Adam Falkner

Photo Courtesy of the Author

Dr. Adam Falkner is an artist, researcher and educational consultant. He is the author of Adoption, winner of the 2017 Diode Editions Chapbook Award, and his work has appeared in a range of literary and academic publications as well as on programming for HBO, NBC, NPR, BET, Upworthy, in the New York Times, and elsewhere. He is the Founder and Executive Director of the pioneering diversity consulting initiative, the Dialogue Arts Project, and Special Projects Director for Urban Word NYC, a nationally acclaimed youth literary arts organization. A former high school English teacher in New York City’s public schools, Adam has toured the United States as a guest artist, lecturer and trainer for thousands of students,  educators and culture workers,  and was the featured performer at President Obama’s Grassroots Ball at the 2009 Presidential Inauguration. He holds a Ph.D. in English and Education from Columbia University, and B.A. in Creative Writing & Sociology from the University of Michigan.

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Adoption

Adoption

In these urgent and sometimes mysterious poems, Falkner traces questions of identity, family, love, and the self. His language is angular and surprising, his content intimate and profound.

—Andrew Solomon


Adam Falkner’s long-anticipated chapbook startles & shimmies & sorrows & shakes & exclaims! The subjects in Adoption are as multiply realizable as the word itself—these poems take their narrative scalpel & magnifying glass to the family, mental health, loss, coming out, and desire all while prioritizing the beauty of the language: ‘Teach me to land. Take me into your fold. Flock. Mouth.’ This book sings!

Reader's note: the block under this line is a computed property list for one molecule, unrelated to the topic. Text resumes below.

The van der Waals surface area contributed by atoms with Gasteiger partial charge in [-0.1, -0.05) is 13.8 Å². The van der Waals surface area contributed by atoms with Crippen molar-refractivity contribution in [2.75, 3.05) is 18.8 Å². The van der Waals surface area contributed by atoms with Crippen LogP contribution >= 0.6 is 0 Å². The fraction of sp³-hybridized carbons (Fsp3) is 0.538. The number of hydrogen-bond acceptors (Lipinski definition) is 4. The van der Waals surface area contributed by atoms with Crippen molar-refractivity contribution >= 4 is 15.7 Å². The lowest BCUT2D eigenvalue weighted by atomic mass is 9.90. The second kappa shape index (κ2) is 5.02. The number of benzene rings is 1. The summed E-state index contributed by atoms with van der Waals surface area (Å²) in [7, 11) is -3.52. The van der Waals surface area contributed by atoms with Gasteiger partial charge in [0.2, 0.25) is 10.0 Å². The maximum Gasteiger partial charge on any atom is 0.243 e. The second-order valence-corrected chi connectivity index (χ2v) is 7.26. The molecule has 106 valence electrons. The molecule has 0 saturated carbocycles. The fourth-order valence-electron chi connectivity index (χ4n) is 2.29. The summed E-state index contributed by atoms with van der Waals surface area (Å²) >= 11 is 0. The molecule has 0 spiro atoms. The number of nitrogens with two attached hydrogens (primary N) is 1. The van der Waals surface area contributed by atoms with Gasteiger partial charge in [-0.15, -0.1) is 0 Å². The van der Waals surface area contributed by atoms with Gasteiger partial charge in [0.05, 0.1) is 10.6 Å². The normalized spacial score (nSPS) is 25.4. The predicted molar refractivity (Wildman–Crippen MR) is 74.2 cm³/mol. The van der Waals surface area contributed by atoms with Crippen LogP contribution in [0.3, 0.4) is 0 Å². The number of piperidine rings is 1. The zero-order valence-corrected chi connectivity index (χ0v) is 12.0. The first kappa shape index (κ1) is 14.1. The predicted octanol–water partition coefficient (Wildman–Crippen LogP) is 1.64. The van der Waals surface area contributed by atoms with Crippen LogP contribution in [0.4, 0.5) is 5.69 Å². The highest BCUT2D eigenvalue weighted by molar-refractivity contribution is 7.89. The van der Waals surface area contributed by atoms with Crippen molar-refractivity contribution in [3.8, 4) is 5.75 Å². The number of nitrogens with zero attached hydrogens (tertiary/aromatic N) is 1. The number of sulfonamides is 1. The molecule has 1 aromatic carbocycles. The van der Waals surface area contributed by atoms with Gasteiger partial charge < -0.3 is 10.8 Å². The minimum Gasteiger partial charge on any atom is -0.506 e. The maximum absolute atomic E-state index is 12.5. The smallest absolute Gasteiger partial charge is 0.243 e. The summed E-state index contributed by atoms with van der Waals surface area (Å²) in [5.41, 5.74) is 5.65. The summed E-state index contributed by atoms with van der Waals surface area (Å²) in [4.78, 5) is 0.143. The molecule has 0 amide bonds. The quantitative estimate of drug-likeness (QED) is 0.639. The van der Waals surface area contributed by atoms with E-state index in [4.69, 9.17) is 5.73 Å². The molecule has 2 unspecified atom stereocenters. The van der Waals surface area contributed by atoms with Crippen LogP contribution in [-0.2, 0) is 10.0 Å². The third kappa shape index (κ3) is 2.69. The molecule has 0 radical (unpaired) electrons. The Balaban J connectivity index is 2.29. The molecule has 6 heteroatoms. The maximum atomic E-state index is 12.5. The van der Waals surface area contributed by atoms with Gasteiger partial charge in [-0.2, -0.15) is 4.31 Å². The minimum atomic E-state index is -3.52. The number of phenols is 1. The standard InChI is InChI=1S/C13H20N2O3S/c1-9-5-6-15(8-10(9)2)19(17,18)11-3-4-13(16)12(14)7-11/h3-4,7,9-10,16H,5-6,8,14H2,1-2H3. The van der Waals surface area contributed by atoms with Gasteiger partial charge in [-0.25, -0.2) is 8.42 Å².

—sam sax


In Falkner’s hands, the poem of testimony is also an ode, an elegy, an investigation: “But where else to take all these questions about fathers / and sons and ghosts that have haunted holy out…” Poem after poem, line after line, he writes a ladder into—and out of—the intricacies of desire, family, silence, inheritance. Father-grief and father-love shine everywhere. Each line the measure of effortful reckoning turned into ink and sound. Into a tenderness examined and worked for, he considers the ways we devastate one another daily but also the ways we might be opened into love. As such, these poems defy isolation, instead insist on drawing the beloveds close: “this is the door / through which we all walk. Wave // to our families, say Thank you— / or not—spring into the wind.

—Aracelis Girmay

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